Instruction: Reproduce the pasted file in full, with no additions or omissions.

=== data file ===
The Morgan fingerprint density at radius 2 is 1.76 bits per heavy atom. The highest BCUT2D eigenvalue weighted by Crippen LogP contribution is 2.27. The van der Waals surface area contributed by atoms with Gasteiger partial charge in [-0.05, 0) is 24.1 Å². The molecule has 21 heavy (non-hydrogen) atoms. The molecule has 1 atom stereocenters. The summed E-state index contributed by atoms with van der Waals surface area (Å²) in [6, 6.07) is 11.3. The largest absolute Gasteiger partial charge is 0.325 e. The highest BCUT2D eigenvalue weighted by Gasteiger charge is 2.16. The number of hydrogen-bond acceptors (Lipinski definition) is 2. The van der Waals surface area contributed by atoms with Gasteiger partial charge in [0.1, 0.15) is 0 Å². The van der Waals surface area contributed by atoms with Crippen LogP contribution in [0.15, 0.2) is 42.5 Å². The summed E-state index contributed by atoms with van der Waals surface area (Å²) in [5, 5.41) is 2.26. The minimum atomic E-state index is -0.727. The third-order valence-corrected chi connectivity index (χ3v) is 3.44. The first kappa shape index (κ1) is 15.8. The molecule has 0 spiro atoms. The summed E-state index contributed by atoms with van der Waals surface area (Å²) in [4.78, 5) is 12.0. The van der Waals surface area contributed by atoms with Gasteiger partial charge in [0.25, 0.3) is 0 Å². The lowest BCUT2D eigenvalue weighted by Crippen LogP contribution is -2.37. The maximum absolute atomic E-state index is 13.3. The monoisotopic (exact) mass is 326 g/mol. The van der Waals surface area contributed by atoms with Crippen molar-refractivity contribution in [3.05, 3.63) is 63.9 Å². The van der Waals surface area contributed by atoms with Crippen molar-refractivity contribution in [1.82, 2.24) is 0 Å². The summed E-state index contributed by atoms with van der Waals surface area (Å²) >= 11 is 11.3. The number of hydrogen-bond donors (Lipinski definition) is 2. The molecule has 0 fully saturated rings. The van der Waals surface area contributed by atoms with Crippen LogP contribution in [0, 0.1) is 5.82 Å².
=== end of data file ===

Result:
The Morgan fingerprint density at radius 2 is 1.76 bits per heavy atom. The highest BCUT2D eigenvalue weighted by Crippen LogP contribution is 2.27. The van der Waals surface area contributed by atoms with Gasteiger partial charge in [-0.05, 0) is 24.1 Å². The molecule has 21 heavy (non-hydrogen) atoms. The molecule has 1 atom stereocenters. The summed E-state index contributed by atoms with van der Waals surface area (Å²) in [6, 6.07) is 11.3. The largest absolute Gasteiger partial charge is 0.325 e. The highest BCUT2D eigenvalue weighted by Gasteiger charge is 2.16. The number of hydrogen-bond acceptors (Lipinski definition) is 2. The van der Waals surface area contributed by atoms with Gasteiger partial charge in [0.1, 0.15) is 0 Å². The van der Waals surface area contributed by atoms with Crippen LogP contribution in [0.15, 0.2) is 42.5 Å². The summed E-state index contributed by atoms with van der Waals surface area (Å²) in [5, 5.41) is 2.26. The minimum atomic E-state index is -0.727. The third-order valence-corrected chi connectivity index (χ3v) is 3.44. The first kappa shape index (κ1) is 15.8. The molecule has 0 spiro atoms. The summed E-state index contributed by atoms with van der Waals surface area (Å²) in [4.78, 5) is 12.0. The van der Waals surface area contributed by atoms with Gasteiger partial charge in [0.25, 0.3) is 0 Å². The lowest BCUT2D eigenvalue weighted by Crippen LogP contribution is -2.37. The maximum absolute atomic E-state index is 13.3. The monoisotopic (exact) mass is 326 g/mol. The van der Waals surface area contributed by atoms with Crippen molar-refractivity contribution in [3.05, 3.63) is 63.9 Å². The van der Waals surface area contributed by atoms with Crippen molar-refractivity contribution in [1.82, 2.24) is 0 Å². The summed E-state index contributed by atoms with van der Waals surface area (Å²) >= 11 is 11.3. The number of hydrogen-bond donors (Lipinski definition) is 2. The molecule has 0 fully saturated rings. The van der Waals surface area contributed by atoms with Crippen LogP contribution in [0, 0.1) is 5.82 Å².